Carter, Series 40-50 = 1 point rich
    Carter, Series 70 = At index rib
    Stromberg, all series= At index boss

    When it is necessary to adjust the thermostat loosen the housing or cover attaching screws and turn as required. On Stromberg choke it is also necessary to loosen the heat pipe connection to turn the cover. When tightening heat pipe connection after adjustment do not use excessive pressure, which may change position of thermostat cover.

    Thermostat settings other than standard should be used only when the car is habitually operated on special blends of fuel which do not give satisfactory warm-up performance with the standard setting. A “Lean” setting may be required with highly volatile fuel which produces excessive loading or rolling of engine on warm-up with the standard thermostat setting. A “Rich” setting should be used only when excessive spitting occurs on engine warm-up with the standard thermostat setting. When making either a “Lean” or “Rich” setting, change one point at a time and test results with engine cold, until the desired performance is obtained.

    If the engine operates on fast idle too long after starting or else moves to slow idle too soon, or the choke unloader does not operate properly, check the fast idle and choke unloader adjustments as described in paragraph 3-20 (Carter) or paragraph 3-29 (Stromberg).



    Removal of 1952 Buick Carburetor

    1. Remove 1952 Buick air cleaner and silencer.
    2. Disconnect throttle rod, accelerator vacuum switch wires, choke upper heat pipe, vacuum spark control pipe, and gasoline pipe.
    3. Remove gasoline filter from carburetor, then remove carburetor and gasket from manifold.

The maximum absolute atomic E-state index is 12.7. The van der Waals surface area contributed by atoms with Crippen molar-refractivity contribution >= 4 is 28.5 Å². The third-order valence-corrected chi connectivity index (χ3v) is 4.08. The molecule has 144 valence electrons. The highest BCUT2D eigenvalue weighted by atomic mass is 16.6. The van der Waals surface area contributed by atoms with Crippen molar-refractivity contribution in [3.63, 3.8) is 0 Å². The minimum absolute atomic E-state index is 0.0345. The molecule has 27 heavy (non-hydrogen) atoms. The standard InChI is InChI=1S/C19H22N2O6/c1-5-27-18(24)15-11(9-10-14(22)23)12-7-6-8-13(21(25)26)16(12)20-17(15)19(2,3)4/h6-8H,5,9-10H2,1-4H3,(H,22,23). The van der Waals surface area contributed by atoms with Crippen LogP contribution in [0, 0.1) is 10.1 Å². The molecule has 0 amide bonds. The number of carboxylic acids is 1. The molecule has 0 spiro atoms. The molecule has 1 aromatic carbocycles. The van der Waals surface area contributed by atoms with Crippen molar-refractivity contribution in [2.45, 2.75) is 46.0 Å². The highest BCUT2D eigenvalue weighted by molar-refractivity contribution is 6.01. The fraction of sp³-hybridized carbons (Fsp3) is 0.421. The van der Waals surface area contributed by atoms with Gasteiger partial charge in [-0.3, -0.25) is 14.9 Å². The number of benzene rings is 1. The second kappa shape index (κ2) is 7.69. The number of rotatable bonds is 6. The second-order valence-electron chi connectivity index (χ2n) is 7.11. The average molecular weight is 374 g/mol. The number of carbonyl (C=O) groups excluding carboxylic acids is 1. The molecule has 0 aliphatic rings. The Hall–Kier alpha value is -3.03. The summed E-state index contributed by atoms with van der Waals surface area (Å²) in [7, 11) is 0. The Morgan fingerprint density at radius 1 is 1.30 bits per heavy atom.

Installation of 1952 Buick Carburetor

    1. Make sure that carburetor gasket is in good condition, then install carburetor on intake manifold.
    2. Clean the gasoline filter (par. 3-7), install it on carburetor, and connect the gasoline pipe. Connect the vacuum spark control pipe.
    3. Connect the choke upper heat pipe to choke housing (Carter) or thermostat cover (Stromberg). Avoid excessive tightening which may change the position of cover and affect thermostat setting.
    4. Connect and adjust throttle linkage as described in paragraph 3-8.
    5. Connect the accelerator vacuum switch wires and check switch timing as described in paragraph 10-33.
    6. Install air cleaner and silencer.
    7. Adjust carburetor as described in paragraph 3-10.



    When working on 1952 Buick intake and exhaust manifolds it must be understood that both manifolds must be attached to the valve body and to the cylinder head in such manner that slippage can take place at the joints to compensate for differences in rate of expansion and contraction of the several parts due to heat. This is necessary because the parts do not have the same temperature under all operating conditions.

    The assembly and method of attachment of these parts have been designed to avoid leakage of joints while permitting the required slippage. If attaching bolts and nuts are not tightened in proper sequence or are tightened excessively, warpage, leaking joints or cracked manifolds will result.

    When leakage occurs at a manifold joint the condition can usually be corrected by proper adjustment of bolts and stud nuts without removing or replacing parts. Do not attempt correction by simply tightening bolts or nuts at point of leakage. Instead, loosen all manifold to valve body and cylinder head bolts and nuts, allow parts to cool to shop temperature, then tighten bolts and nuts to specified torque in the sequence given in step 5 below.